PG Opens early August at 310 Cal Ave, Palo Alto

It's a true pleasure to announce the opening of our new PerformanceGaines facility on California Avenue. The move to our new home represents a dream actualized, a goal attained, and a new beginning for our team. We are in the business of helping people through movement; we are delighted to join the California Avenue community to offer our partnership, camaraderie, and stewardship to our client athletes, our business partners, and our neighborhood at large. 

Our move to Cal Ave is a tremendous endeavor--and we couldn't be more excited to share what we have to offer. Our new home is so much more than a gym: it's a dojo, a place of learning, for our athletes and coaches alike. Our open floor plan--including a large turf, agility area, monkey bars, and cable machines--provides the physical and mental space to move and flow. Our locker room amenities provide an end-to-end athlete experience allowing you to efficiently focus on your custom fitness program. 

Our team is a collective of movement coaches devoted to the ideal of a training experience focused around more than just exercising. We at PerformanceGaines foster a culture of progression and creativity. We create services that lead to powerful experiences for our athletes, positively influencing their lives today with a focus on their ability to achieve their dreams of tomorrow.

As the business owner, I am here to thank you for the warm welcome we've received from the community throughout the journey of making our new home on California Avenue. My team of coaches and I have poured our every effort into achieving this milestone; the time, drive, and dedication we have invested is all in the name of a vision and commitment to coach athletes of all levels to perform at their highest potential throughout their lives. We look forward to engaging the California Avenue community through our meaningful services, community events, and promotion of a culture of learning.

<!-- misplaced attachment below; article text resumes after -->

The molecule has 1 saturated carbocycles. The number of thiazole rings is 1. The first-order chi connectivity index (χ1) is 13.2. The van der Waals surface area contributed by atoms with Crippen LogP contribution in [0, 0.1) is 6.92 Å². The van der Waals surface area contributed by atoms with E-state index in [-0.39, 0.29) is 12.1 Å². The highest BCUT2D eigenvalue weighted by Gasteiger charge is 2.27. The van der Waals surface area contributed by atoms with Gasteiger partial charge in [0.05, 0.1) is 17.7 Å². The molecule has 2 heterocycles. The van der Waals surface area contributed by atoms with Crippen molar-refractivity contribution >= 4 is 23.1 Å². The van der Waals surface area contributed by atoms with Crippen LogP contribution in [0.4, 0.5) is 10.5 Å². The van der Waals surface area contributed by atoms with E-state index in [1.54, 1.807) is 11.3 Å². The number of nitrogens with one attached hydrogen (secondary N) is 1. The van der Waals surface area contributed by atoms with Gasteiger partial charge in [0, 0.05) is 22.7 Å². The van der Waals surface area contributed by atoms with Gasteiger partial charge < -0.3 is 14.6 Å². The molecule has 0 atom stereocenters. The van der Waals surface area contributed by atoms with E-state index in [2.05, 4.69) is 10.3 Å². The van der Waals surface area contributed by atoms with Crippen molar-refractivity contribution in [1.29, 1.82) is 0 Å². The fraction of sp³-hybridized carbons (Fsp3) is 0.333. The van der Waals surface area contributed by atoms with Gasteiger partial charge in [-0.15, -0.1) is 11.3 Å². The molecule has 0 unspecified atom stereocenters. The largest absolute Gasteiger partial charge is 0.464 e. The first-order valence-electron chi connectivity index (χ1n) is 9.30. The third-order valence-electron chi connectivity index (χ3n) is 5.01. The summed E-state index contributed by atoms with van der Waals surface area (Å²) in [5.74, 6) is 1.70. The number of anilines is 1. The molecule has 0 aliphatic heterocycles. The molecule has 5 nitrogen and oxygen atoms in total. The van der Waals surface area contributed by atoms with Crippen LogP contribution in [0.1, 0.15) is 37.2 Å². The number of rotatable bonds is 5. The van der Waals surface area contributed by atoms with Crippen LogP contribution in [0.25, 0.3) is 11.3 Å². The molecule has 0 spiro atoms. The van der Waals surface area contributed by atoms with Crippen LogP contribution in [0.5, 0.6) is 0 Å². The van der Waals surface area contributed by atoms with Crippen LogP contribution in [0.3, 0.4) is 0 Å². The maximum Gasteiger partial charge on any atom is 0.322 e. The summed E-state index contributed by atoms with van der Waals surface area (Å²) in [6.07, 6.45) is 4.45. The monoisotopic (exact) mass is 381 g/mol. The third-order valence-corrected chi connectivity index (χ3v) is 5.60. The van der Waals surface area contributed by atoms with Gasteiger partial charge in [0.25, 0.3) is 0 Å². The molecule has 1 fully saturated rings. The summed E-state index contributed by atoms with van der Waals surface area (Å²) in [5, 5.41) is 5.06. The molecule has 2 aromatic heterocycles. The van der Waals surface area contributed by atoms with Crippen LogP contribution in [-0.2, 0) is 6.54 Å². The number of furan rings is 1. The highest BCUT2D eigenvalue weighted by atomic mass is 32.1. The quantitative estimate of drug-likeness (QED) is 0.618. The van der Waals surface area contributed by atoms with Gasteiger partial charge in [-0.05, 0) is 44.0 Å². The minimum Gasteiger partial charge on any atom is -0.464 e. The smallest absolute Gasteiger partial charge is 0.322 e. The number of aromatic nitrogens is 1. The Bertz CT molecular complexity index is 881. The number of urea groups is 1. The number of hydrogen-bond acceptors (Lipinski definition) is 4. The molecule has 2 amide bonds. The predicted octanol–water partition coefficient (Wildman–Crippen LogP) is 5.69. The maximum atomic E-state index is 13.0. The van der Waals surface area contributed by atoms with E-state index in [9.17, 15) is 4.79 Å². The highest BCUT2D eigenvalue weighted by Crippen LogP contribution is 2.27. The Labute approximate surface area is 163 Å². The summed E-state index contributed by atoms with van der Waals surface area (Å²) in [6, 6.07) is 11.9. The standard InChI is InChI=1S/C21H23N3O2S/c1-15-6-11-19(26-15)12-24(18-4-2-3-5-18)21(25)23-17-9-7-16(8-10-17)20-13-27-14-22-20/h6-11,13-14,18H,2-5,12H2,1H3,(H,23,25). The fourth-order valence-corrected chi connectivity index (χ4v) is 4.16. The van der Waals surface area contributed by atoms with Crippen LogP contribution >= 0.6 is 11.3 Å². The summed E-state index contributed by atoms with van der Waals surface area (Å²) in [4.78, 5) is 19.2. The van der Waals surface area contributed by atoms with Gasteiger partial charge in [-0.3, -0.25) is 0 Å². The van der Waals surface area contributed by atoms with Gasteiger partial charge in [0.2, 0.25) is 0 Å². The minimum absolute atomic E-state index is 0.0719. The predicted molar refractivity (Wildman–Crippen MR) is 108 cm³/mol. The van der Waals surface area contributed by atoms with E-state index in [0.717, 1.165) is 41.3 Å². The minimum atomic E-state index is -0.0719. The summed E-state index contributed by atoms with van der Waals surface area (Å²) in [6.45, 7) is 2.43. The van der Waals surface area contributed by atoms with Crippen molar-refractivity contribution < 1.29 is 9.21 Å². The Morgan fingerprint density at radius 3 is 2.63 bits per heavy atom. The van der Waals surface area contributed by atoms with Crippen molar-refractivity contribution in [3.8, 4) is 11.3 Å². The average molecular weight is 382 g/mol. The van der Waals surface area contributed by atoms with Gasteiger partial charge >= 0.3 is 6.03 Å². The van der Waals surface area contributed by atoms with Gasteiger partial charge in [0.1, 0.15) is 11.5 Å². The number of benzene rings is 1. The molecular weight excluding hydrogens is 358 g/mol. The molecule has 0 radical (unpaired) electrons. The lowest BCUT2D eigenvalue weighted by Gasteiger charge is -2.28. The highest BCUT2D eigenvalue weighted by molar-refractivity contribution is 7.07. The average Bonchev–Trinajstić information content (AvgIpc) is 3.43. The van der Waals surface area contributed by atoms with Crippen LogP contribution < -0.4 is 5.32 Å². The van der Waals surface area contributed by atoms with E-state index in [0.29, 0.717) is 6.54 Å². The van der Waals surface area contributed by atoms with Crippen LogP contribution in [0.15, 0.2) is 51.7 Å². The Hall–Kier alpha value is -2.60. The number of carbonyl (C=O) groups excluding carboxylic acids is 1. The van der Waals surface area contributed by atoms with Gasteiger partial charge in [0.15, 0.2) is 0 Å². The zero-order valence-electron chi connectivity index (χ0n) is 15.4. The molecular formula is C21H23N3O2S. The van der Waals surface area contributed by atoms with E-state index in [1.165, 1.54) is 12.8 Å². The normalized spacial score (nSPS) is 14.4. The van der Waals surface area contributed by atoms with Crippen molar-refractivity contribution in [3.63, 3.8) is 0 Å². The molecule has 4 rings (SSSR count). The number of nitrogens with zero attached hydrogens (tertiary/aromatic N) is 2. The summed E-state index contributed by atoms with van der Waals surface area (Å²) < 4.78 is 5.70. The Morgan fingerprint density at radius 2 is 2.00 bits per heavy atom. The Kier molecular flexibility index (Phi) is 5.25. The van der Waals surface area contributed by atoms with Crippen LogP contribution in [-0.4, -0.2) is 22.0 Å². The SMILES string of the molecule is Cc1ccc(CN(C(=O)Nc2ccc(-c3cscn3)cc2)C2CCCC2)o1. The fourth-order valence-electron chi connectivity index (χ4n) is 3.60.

Physical "Education" class

     If you are like me, you loved P.E. class as a kid.  Although named incorrectly - there wasn’t a morsel of education - boy was it fun.  There was little regulation, no education, it was an hour of fun and games with your friends while catching up on any gossip from earlier in the day.  A chance to use some of the pent-up energy you had from being an angsty teenager stuck sitting in a chair all day.  

     As much as I loved P.E. class, I think the purpose of "Physical Education" needs to be revisited.  To me, it should include: education on physical health and the human body as well as movement through sports and games.  I know there are schools and programs out there, such as SHAPE America who are spearheading this reform and changing P.E. class around America.   Educating youth about their bodies and health as it relates to their physical health is lacking in our country.  Yet every single person who was enrolled in a U.S. school between kindergarten and 12th grade took many, many hours of P.E, a class thats very namesake suggests it should be designed to help educate.

Twenty to thirty minutes a few times a week teaching kids about their bodies and how to maintain a healthy spine, joints, muscles can't be a bad thing, can it?  There are lots of good ideas about how to approach this, but its starts with building a "norm" for the country on what should be taught at what age and what is expected to be learned by the students.  And that is long conversation for another time.  Have thoughts on how we can normalize and spread this reform? I'd love to hear them!

 

 

I'm ready to start, but where?

We posed the following question to PG Coach Alyssa Chang, " I want to start to make some changes because I am unhappy with the way I feel and look, but I have no idea where to start.  Fitness?  Nutrition? Both?  Where and how do I begin?"

Alyssa had, to say the least, an awesome and passionate response:

In my opinion and from personal experience, I would encourage any person to spend some time reflecting on what "body image" they are striving for and to journal about these questions: 

1. How does it FEEL to be in this body?

2. Who are you surrounded by?

3. How would people describe you? How would you like to describe yourself?